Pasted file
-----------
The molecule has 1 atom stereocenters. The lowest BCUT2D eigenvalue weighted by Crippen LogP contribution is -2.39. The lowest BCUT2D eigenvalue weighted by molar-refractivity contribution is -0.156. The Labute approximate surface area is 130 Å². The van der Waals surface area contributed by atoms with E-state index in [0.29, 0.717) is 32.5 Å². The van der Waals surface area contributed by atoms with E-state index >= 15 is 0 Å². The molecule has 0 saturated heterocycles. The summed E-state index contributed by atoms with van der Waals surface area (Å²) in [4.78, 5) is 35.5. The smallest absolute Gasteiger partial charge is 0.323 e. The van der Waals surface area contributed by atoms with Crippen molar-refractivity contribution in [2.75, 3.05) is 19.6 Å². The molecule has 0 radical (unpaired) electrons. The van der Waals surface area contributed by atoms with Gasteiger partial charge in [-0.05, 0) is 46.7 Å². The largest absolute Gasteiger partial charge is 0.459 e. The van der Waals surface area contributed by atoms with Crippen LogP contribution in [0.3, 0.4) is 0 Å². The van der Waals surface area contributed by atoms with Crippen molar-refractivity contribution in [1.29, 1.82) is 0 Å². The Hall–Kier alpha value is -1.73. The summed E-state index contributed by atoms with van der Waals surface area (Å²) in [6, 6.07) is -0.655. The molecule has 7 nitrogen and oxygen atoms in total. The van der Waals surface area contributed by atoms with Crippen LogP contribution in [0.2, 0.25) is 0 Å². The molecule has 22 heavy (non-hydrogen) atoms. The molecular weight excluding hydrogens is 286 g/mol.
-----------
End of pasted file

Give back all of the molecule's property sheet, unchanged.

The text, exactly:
The molecule has 1 atom stereocenters. The lowest BCUT2D eigenvalue weighted by Crippen LogP contribution is -2.39. The lowest BCUT2D eigenvalue weighted by molar-refractivity contribution is -0.156. The Labute approximate surface area is 130 Å². The van der Waals surface area contributed by atoms with E-state index in [0.29, 0.717) is 32.5 Å². The van der Waals surface area contributed by atoms with E-state index >= 15 is 0 Å². The molecule has 0 saturated heterocycles. The summed E-state index contributed by atoms with van der Waals surface area (Å²) in [4.78, 5) is 35.5. The smallest absolute Gasteiger partial charge is 0.323 e. The van der Waals surface area contributed by atoms with Crippen molar-refractivity contribution in [2.75, 3.05) is 19.6 Å². The molecule has 0 radical (unpaired) electrons. The van der Waals surface area contributed by atoms with Gasteiger partial charge in [-0.05, 0) is 46.7 Å². The largest absolute Gasteiger partial charge is 0.459 e. The van der Waals surface area contributed by atoms with Crippen LogP contribution in [0.3, 0.4) is 0 Å². The van der Waals surface area contributed by atoms with Crippen molar-refractivity contribution in [1.29, 1.82) is 0 Å². The Hall–Kier alpha value is -1.73. The summed E-state index contributed by atoms with van der Waals surface area (Å²) in [6, 6.07) is -0.655. The molecule has 7 nitrogen and oxygen atoms in total. The van der Waals surface area contributed by atoms with Crippen LogP contribution in [0.2, 0.25) is 0 Å². The molecule has 22 heavy (non-hydrogen) atoms. The molecular weight excluding hydrogens is 286 g/mol.